Raleigh police charged Tanner and another Durham officer, Gary P. Lee, with assaulting a Blinco's cook during an altercation in the bar's parking lot. A Wake County judge later found Tanner guilty of simple assault, but exonerated Lee.
Durham police conducted their own investigation. When it was finished, then-Police Chief Steve Chalmers fired Tanner and Lee.
"These two were involved in what I would determine to be nothing less than a public brawl involving a total stranger, and certainly we feel there was no provocation for that," Chalmers said last year. "It really failed to rise to the level of what we expect our officers to do."
According to Tanner's lawsuit, he appealed the firing to Baker and was rebuffed early this year.
Tanner -- a cancer survivor -- claims that before Chalmers made his decision to fire him, Tanner told Deputy Police Chief Ron Hodge about his "first-hand knowledge of how other male officers had committed the offense of 'assault on a female' " and "received either no disciplinary sanction or a brief suspension."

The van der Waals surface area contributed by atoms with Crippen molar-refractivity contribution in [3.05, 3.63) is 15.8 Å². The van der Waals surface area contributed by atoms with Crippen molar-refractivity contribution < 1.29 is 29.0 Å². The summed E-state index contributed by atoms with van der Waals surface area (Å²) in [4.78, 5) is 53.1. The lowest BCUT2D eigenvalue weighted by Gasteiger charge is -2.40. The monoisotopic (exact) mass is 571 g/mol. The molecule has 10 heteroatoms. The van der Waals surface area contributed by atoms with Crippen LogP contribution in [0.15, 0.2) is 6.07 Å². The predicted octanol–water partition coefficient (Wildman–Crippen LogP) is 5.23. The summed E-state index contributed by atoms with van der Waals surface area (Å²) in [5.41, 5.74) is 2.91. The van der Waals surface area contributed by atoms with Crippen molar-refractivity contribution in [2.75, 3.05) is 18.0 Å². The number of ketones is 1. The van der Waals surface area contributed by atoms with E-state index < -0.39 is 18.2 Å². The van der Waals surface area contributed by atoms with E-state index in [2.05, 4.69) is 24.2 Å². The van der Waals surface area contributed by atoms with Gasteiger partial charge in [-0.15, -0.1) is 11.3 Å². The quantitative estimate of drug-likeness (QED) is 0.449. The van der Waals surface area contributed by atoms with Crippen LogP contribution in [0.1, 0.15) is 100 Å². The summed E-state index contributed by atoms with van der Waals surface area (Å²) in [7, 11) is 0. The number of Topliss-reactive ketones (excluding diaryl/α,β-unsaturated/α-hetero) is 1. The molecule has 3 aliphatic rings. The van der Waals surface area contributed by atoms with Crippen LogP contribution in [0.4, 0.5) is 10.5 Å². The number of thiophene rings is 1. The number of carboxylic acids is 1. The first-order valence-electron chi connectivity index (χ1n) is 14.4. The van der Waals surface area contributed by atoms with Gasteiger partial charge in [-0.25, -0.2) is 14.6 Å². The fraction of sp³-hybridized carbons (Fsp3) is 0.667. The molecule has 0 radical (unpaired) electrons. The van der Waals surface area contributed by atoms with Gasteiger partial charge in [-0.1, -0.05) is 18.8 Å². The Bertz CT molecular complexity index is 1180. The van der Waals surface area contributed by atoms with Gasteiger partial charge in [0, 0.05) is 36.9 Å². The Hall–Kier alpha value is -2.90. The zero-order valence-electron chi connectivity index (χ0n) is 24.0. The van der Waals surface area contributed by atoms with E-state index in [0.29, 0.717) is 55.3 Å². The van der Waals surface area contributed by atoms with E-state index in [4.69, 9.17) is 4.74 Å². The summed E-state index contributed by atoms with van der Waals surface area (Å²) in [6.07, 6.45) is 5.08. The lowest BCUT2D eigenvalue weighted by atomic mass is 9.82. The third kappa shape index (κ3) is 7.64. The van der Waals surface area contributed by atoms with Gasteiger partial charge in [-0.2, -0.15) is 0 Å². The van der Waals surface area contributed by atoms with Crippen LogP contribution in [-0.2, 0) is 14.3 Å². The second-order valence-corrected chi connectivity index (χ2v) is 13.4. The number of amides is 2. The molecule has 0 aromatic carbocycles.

The lawsuit, filed on Tanner's behalf by Raleigh attorney Heydt Philbeck, noted that assault on a female is a more serious charge than the simple-assault count that Tanner faced.
It also denied that Tanner assaulted the cook. The state district judge who convicted the former officer, Debra Sasser, gave him the option of doing community service in return for a prayer for judgment that wouldn't show up on his record. The N.C. Department of Correction's Web site shows Tanner as having a clean record.
The lawsuit alleges that when Baker heard Tanner's appeal late last year, Tanner put the manager "on notice" that firing was "disparate treatment based on race and sex." He also allegedly gave Baker the names, genders and ethnicities of officers who committed more serious offenses without being fired.
In upholding the firing, Baker discriminated against Tanner, the suit contends. Allegedly, the city treats white male officers more harshly than black officers or female officers.
Lawyers for the city have responded that Tanner missed his chance to contest the firing by failing to file a complaint with the U.S. Equal Employment Opportunity Commission before the six-month statute of limitations ran out.
That claim touched off a back-and-forth argument with Philbeck, who maintains that the clock started running on Jan. 12 when Baker ruled against Tanner. The officer did file an EEOC complaint on June 1, but federal officials ruled that he waited too long.